Staatstheater Darmstadt

The Staatstheater Darmstadt (Darmstadt State Theatre) is a theatre company and building in Darmstadt, Hesse, Germany, presenting opera, ballet, plays and concerts. It is funded by the state of Hesse and the city of Darmstadt. Its history began in 1711 with a court theatre building. From 1919 it was run as Landestheater Darmstadt. The present theatre was opened in 1972 when the company was named Staatstheater.

Staatstheater Darmstadt
The entrance of the theatre
General information
LocationDarmstadt, Hesse, Germany
Coordinates49°52′06″N 08°38′56″E
Opened1972 (1972)
Design and construction
ArchitectRolf Prange
Other information
Seating capacity956 / 482


The theatre dates back more than 300 years. It was originally a court theatre at the residence of the county Darmstadt. At a request by Elisabeth Dorothea von Hessen-Darmstadt a first theatre building in Darmstadt was opened in 1711 with Christoph Graupner's opera Telemach. About a century later, Louis I, Grand Duke of Hesse, built a court theatre open to the citizens. The architect Georg Moller built a theatre with 2000 seats and advanced stage machinery, opened in 1819. It burnt down in 1871 and was restored in seven years.[1]

In 1919 the theatre became a Landestheater. The former building was made the small stage (Kleines Haus). Director Gustav Hartung (1920–1924 and 1931–1933) made the theatre famous for premieres of contemporary authors. He was forced to flee by the Nazis. Actress Lilli Palmer, then 20 years old, emigrated to Paris. Both halls of the theatre were destroyed by bombs in the night 11 to 12 September 1944. After the war a provisional stage was found in the Orangerie (de), where the company played for almost three decades. It was known for plays during the times of directors Rudolf Sellner (1951–1961) and Gerhard F. Hering (1961–1971).[1] The play Männersache by Franz Xaver Kroetz premiered in 1972.[2] In 1966 Maciej Łukaszczyk arrived and worked as a Répétiteur at the Landestheater Darmstadt. In 1970 he founded the Chopin Organisation.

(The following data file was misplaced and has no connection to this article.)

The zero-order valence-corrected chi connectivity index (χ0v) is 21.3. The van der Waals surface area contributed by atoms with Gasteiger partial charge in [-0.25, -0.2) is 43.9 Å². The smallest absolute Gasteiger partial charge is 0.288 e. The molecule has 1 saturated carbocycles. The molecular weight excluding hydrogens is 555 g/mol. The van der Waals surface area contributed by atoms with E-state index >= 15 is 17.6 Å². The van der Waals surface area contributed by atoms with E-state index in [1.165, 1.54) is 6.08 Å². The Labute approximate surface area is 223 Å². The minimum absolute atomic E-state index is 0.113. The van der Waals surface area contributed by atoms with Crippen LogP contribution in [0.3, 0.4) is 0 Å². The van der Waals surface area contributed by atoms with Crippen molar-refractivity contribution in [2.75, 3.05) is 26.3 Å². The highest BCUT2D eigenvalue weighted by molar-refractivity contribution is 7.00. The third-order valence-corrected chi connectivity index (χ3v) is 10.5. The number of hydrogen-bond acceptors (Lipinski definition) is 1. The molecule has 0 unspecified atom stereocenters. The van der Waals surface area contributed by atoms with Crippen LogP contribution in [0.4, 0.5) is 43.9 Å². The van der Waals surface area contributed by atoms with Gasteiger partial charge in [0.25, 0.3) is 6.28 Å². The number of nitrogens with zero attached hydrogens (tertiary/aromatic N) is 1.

The present building was opened in 1972, when the theatre was named Staatstheater.[1] The theatre is funded by the state of Hesse and the city of Darmstadt. The building was designed by the Darmstadt architect Rolf Prange who had won a national competition in 1963. The great hall (Großes Haus) seats 956 people, the small hall (Kleines Haus), mostly for plays and dance, 482. A chamber theatre (Kammerspiele) seats 120. The Großes Haus was opened on 6 October 1972 with Beethoven's Fidelio, the Kleines Haus a day later with Gaston Salvatore's Büchners Tod.[1] Reinhard Febel's opera Morels Erfindung premiered on 6 November 1994.[3] Jan Müller-Wieland's chamber opera in one act Die Nachtigall und die Rose was first performed in 1996,[4] Die Versicherung after a play by Peter Weiss in 1999.[5]

From 2002 to 2006 the building was restored, with new technical and safety features.[6][7] It was reopened with Leoš Janáček's Schicksal and Lélio oder die Rückkehr ins Leben by Hector Berlioz on 22 September 2006, and a day later Schiller's Don Karlos.[1]

John Dew has been director of the theatre from 2004.


  1. "Geschichte" (in German). Staatstheater Darmstadt. Archived from the original on 17 December 2013. Retrieved 30 July 2013.
  2. "Franz Xaver Kroetz Dramatik" (in German). Franz Xaver Kroetz. Retrieved 1 August 2013.
  3. Roelcke, Eckhard (11 November 1994). "Die softmoderne Zeitmaschine" (in German). Die Zeit. Retrieved 1 August 2013.
  4. "Und wieder war es die Nachtigall Die Uraufführung von Jan Müller-Wielands Kammeroper am Staatstheater Darmstadt" (in German). Frankfurter Allgemeine Zeitung. 22 December 1996. Retrieved 1 August 2013.
  5. "Ein Opern-Schock für Darmstadt" (in German). Retrieved 1 August 2013.
  6. "Portalbau komplettiert die alte Bausubstanz" (in German). Retrieved 30 July 2013.
  7. "Staatstheater Darmstadt" (in German). Hessisches Baumanagement. Retrieved 30 July 2013.
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